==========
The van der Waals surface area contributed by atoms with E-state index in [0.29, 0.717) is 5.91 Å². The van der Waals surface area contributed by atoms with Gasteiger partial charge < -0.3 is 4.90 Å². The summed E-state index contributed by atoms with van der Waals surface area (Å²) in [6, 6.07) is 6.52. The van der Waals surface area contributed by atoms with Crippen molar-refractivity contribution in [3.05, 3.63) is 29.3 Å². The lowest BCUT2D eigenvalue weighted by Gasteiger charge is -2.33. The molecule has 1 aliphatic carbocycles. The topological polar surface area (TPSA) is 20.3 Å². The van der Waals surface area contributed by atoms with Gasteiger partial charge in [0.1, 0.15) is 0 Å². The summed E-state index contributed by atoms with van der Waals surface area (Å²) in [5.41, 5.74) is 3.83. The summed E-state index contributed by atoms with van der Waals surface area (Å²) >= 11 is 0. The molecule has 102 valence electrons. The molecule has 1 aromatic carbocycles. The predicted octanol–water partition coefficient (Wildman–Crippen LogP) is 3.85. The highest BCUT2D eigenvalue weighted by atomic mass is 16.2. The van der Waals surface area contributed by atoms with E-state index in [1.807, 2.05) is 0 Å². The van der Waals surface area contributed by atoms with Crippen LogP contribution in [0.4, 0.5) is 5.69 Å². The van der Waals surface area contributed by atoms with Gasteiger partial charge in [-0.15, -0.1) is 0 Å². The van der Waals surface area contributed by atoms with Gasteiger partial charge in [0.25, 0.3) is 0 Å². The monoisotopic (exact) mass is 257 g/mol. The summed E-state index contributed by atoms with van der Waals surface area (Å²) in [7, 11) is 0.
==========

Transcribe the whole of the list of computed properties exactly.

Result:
The van der Waals surface area contributed by atoms with E-state index in [0.29, 0.717) is 5.91 Å². The van der Waals surface area contributed by atoms with Gasteiger partial charge < -0.3 is 4.90 Å². The summed E-state index contributed by atoms with van der Waals surface area (Å²) in [6, 6.07) is 6.52. The van der Waals surface area contributed by atoms with Crippen molar-refractivity contribution in [3.05, 3.63) is 29.3 Å². The lowest BCUT2D eigenvalue weighted by Gasteiger charge is -2.33. The molecule has 1 aliphatic carbocycles. The topological polar surface area (TPSA) is 20.3 Å². The van der Waals surface area contributed by atoms with Gasteiger partial charge in [0.1, 0.15) is 0 Å². The summed E-state index contributed by atoms with van der Waals surface area (Å²) in [5.41, 5.74) is 3.83. The summed E-state index contributed by atoms with van der Waals surface area (Å²) >= 11 is 0. The molecule has 102 valence electrons. The molecule has 1 aromatic carbocycles. The predicted octanol–water partition coefficient (Wildman–Crippen LogP) is 3.85. The highest BCUT2D eigenvalue weighted by atomic mass is 16.2. The van der Waals surface area contributed by atoms with E-state index in [1.807, 2.05) is 0 Å². The van der Waals surface area contributed by atoms with Crippen LogP contribution in [0.4, 0.5) is 5.69 Å². The van der Waals surface area contributed by atoms with Gasteiger partial charge in [-0.15, -0.1) is 0 Å². The van der Waals surface area contributed by atoms with Gasteiger partial charge in [0.25, 0.3) is 0 Å². The monoisotopic (exact) mass is 257 g/mol. The summed E-state index contributed by atoms with van der Waals surface area (Å²) in [7, 11) is 0.